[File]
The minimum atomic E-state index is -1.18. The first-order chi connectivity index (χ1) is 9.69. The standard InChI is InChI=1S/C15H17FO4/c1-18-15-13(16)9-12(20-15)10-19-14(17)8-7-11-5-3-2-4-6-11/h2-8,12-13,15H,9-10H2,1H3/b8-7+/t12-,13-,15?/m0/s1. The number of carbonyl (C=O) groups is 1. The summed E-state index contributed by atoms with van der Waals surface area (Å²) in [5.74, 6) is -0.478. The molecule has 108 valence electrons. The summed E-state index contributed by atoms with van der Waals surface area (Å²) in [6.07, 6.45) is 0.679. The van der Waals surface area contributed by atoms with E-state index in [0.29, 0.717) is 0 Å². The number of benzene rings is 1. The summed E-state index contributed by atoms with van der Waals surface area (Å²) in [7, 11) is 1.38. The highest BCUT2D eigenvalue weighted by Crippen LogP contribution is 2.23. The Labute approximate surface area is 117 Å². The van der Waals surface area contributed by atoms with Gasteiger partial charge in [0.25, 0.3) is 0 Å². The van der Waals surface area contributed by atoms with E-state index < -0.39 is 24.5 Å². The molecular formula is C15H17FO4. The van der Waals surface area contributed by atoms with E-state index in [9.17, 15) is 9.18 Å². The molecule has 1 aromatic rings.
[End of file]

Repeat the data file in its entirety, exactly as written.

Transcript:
The minimum atomic E-state index is -1.18. The first-order chi connectivity index (χ1) is 9.69. The standard InChI is InChI=1S/C15H17FO4/c1-18-15-13(16)9-12(20-15)10-19-14(17)8-7-11-5-3-2-4-6-11/h2-8,12-13,15H,9-10H2,1H3/b8-7+/t12-,13-,15?/m0/s1. The number of carbonyl (C=O) groups is 1. The summed E-state index contributed by atoms with van der Waals surface area (Å²) in [5.74, 6) is -0.478. The molecule has 108 valence electrons. The summed E-state index contributed by atoms with van der Waals surface area (Å²) in [6.07, 6.45) is 0.679. The van der Waals surface area contributed by atoms with E-state index in [0.29, 0.717) is 0 Å². The number of benzene rings is 1. The summed E-state index contributed by atoms with van der Waals surface area (Å²) in [7, 11) is 1.38. The highest BCUT2D eigenvalue weighted by Crippen LogP contribution is 2.23. The Labute approximate surface area is 117 Å². The van der Waals surface area contributed by atoms with Gasteiger partial charge in [0.25, 0.3) is 0 Å². The van der Waals surface area contributed by atoms with E-state index < -0.39 is 24.5 Å². The molecular formula is C15H17FO4. The van der Waals surface area contributed by atoms with E-state index in [9.17, 15) is 9.18 Å². The molecule has 1 aromatic rings.